UW-River Falls will host a visit of the national Jerusalem Women Speak tour, organized by the Washington, D.C.-based organization Partners for Peace, on Tuesday, April 24.

The presentation is from 2:30-4:30 p.m. in the University Center Ballroom on campus and repeated from 7-9 p.m. at the River Falls Public Library.

The Midwestern tour, happening through April 26 in Illinois, Wisconsin and Minnesota, features three women of the Christian, Muslim and Jewish faiths who relate their experiences about living in the volatile Mideast region of Israel and Palestine. Huda Abu Arqoub, a Muslim Palestinian from Hebron, Palestine; Tal Dor, a Jewish Israeli from Haifa, Israel; and Amal Nassar, a Christian Palestinian from Bethlehem, Palestine bring their unique experiences together to demonstrate hopes for peace that transcends boundaries of region and religion.

Abu Arquob is an educational consultant with the Ministry of Education of the Palestinian National Authority. One of 12 siblings born to teachers in Jerusalem, Abu Arquob is denied residency and cannot freely travel there to visit relatives. Her family lost 250 acres of family vineyards and olive gardens to Israeli confiscation.

A Fulbright Scholar, she holds a master's degree in conflict transformation from Eastern Mennonite University.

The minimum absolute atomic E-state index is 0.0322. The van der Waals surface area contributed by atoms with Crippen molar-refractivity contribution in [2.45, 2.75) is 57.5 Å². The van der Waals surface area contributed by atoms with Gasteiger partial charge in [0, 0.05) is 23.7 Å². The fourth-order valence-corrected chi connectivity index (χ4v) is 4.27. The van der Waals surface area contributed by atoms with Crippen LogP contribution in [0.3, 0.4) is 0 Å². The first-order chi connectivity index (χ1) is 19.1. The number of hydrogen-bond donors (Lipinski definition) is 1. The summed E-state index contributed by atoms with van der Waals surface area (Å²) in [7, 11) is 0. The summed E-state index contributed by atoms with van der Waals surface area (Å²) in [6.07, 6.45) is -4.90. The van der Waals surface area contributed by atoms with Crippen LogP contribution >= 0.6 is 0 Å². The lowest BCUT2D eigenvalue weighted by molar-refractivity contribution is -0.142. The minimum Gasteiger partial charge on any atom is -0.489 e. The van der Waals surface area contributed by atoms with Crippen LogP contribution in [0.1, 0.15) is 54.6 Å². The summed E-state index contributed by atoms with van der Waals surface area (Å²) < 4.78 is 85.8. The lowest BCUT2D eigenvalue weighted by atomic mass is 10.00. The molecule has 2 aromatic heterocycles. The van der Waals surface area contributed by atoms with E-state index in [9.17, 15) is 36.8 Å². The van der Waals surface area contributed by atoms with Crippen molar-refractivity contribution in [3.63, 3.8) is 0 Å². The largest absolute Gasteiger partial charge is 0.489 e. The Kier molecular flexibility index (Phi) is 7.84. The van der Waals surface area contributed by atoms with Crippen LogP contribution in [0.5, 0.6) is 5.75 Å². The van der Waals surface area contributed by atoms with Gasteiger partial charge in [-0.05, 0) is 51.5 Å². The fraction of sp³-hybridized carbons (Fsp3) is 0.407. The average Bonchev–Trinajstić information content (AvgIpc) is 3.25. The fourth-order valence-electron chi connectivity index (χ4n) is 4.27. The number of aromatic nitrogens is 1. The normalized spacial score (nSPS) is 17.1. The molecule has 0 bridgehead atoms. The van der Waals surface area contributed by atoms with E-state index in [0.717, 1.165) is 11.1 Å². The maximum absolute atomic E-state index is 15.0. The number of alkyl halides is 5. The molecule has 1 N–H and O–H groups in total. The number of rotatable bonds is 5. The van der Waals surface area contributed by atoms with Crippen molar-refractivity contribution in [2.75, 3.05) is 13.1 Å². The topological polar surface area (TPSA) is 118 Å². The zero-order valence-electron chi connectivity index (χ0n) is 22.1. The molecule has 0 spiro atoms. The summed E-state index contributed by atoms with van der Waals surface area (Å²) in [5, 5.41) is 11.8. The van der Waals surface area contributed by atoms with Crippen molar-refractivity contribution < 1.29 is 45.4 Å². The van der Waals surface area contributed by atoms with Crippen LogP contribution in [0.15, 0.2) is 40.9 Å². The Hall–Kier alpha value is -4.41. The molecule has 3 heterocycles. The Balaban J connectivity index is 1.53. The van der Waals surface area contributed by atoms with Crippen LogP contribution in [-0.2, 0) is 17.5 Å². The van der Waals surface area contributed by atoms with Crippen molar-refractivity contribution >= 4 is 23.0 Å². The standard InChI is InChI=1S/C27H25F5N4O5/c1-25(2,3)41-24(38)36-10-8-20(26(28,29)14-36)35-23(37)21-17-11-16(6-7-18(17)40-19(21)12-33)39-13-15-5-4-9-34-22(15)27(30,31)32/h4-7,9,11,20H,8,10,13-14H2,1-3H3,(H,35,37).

Dor was most recently executive director of Mahapach-Tagier, a Joint Jewish-Palestinian grassroots organization working for peace and social justice. A native in Haifa, Dor¹s parents were Zionist immigrants from South Africa to Israel in 1948. She has a B.A. in social work from Tel Hai College. Currently living in France, she is co-authoring with Palestinian colleague Manal Al Tamami a book documenting their dialogues as women activists against the occupation.

Nassar is a physiotherapist for infants and a nurse at Caritas Baby Hospital in Bethlehem. On her family¹s land in Bethlehem in the occupied West Bank, she helped found the organization Tent of Nations-People Building Bridges, which works for peace and nonviolence.

Violence and vandalism has surrounded the organization's headquarters and affected her family, who have been beaten and held at gunpoint by Israeli settlers. Their land and organization is embroiled in a legal battle, and Nassar views the existence of Tent of Nations as an example of nonviolent resistance.

An informal brown bag luncheon, open to the public, will take place from 11:30 a.m.-1 p.m. in the Falls Room of the University Center. The community is invited to welcome the three speakers with UW-RF College of Arts and Sciences Dean Terry Brown; members of the local chapter of American Association of University Women; and students, faculty and staff.

The Jerusalem Women Speak partnership demonstrates that working relationships are possible in seeking peaceful solutions to conflict in the region. The women will share realities of the conflict, loss of family, death, demolition, persecution, violence, and living in a region with altered borders, with rising tensions and conflicts.

The April series is the 13th national tour since 1998 sponsored by Partners for Peace. Partners for Peace is a non-governmental organization based in Washington, D.C., with the mission of helping to procure a just and lasting solution to the Israeli-Palestinian conflict.